- Oswald "Oz" Cobblepot appears in Batman: The Telltale Series, voiced by Jason Spisak. This iteration of the character is the childhood friend of Bruce Wayne and a member of one of Gotham's great families, and is far more physically fit and less deformed than most versions of the character (the normal, obese character design is reserved for his father). However, the Cobblepots lost their fortune in an unspecified event, driving his father to suicide. His mother, Ester, was sent insane by Thomas Wayne, with a psychogenic chemical, and locked up in Arkham Asylum, so he could take control of land the Cobblepots owned. Oswald moved to the UK, but got involved into a life of crime and conflicts with the police, particularly in Essex. Whilst there, he became known as "the Penguin" due to a distinct gas mask he uses in his criminal dealings. He returns to Gotham some time before the series and hired by an unknown figure to lead the "Children of Arkham" and carry out a revolution in the city. He also manages to get information about the Waynes' ties to the Falcone Crime Family though Mayor Hamilton Hill. In the first episode, Bruce sees Oswald at a fundraiser hosted at Wayne Manor. Oswald arranges to meet up with Bruce at his family's old park and warns him about the "revolution" that he is starting, asking him to be on the right side when it starts. In the second, Oswald drugs Renee Montoya, though this may have been carried out by one of his men, and coerces her into killing Carmine Falcone. When confronted by Batman, he confesses to organizing the murder but escapes, thanks to one of his men. He and the Children of Arkham later attack a press conference held by Hamilton Hill and Harvey Dent, forcing confessions out of the two, though a smaller dose of the chemical used on his mother, and revealing footage of her being committed by Thomas. He then executes Hill and attacks Dent, disfiguring him if the player doesn't intervene. Though injured by Batman, he manages to escape, leaving behind the mask he was wearing. In the third episode, Bruce Wayne is told by Wayne Enterprise chairman Regina Zellerbach that the board of directors wants Bruce to step down in light of Thomas Wayne's exposed actions and hand his job over to Oswald Cobblepot. During the transference of leadership, Vicki Vale reveals herself as Lady Arkham and uses her drug to force Bruce into brutally attacking Cobblepot, which lands Bruce in Arkham Asylum. In episode 4, Penguin uses a Black Box and his new position at Wayne Industries to hack Batman's technology (and monitors it using a monocle-like device). If Batman chooses to go to Wayne Enterprises, he beats Penguin in a fist fight and disables Penguin's Black Box while handing him to the police while Harvey Dent burns down Wayne Manor. If Batman chooses to go to Wayne Manor to stop Harvey, Penguin will successfully hack nearly all of Batman's tech thanks to the Black Box forcing Bruce to cut the power to the Batcave and all of his gadgets. In the fifth episode, if Batman chose to go after Harvey in episode four, Penguin will wait in Cobblepot Park surrounded by Wayne Tech drones that kill any police officers that come into view where he plans on setting a trap for Batman. Bruce distracts Oswald enough for Lt. James Gordon to destroy Penguin's black box and the two defeat Oswald together. Oswald is arrested by the Gotham City Police Department and Bruce is given his CEO position at Wayne Tech back.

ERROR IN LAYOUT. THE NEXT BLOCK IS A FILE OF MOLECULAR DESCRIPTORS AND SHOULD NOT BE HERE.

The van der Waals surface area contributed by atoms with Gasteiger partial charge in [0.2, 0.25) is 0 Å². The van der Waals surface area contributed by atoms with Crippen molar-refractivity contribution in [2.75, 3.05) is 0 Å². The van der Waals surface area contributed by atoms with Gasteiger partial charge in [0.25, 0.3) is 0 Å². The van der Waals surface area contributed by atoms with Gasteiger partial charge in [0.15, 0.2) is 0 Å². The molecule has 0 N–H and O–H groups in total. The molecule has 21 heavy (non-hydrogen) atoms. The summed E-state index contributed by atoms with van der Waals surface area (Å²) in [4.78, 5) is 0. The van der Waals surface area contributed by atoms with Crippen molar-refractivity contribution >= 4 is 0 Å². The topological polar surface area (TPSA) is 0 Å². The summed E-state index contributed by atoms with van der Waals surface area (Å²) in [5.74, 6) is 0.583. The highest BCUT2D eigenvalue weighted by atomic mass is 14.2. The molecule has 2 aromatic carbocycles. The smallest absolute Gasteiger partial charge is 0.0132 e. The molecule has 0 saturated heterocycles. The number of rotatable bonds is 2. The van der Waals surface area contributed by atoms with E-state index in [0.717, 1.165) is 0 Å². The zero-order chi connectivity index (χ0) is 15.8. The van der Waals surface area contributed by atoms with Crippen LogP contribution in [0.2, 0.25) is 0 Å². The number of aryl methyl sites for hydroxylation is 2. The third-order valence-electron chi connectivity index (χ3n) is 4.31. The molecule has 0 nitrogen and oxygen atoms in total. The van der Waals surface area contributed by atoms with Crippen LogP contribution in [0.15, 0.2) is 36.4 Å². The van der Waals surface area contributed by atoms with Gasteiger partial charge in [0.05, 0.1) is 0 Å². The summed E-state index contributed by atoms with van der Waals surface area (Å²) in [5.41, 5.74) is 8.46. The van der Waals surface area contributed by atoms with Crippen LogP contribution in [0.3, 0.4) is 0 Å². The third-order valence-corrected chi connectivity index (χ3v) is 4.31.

In all of his appearances in the series in the Batman: Arkham series, The Penguin is voiced by Nolan North in a Cockney accent. Where he has been redesigned without penguin-like mannerisms such as the waddle or the squawk-laugh, but retains his beaked nose and monocle (here depicted as the bottom of a glass bottle, said to have been shoved into his face by the friend of a young man that Penguin was torturing after cheating at cards).
- While the Penguin is not featured as an actual character in Batman: Arkham Asylum, as a key character in Batman's universe he is repeatedly referenced. An asylum security guard notes that he had witnessed the attempted smuggling of sharpened umbrellas into Arkham on at least one occasion before, a reference to the character. Additionally, an Iceberg Lounge advertisement can be seen in the Intensive Treatment wards, while a collection of trick umbrellas and top hats (apparently confiscated from Penguin upon his admittance to the facility) may be observed on display in the old Arkham Mansion. He is also one of the villains whose name is listed on the party list.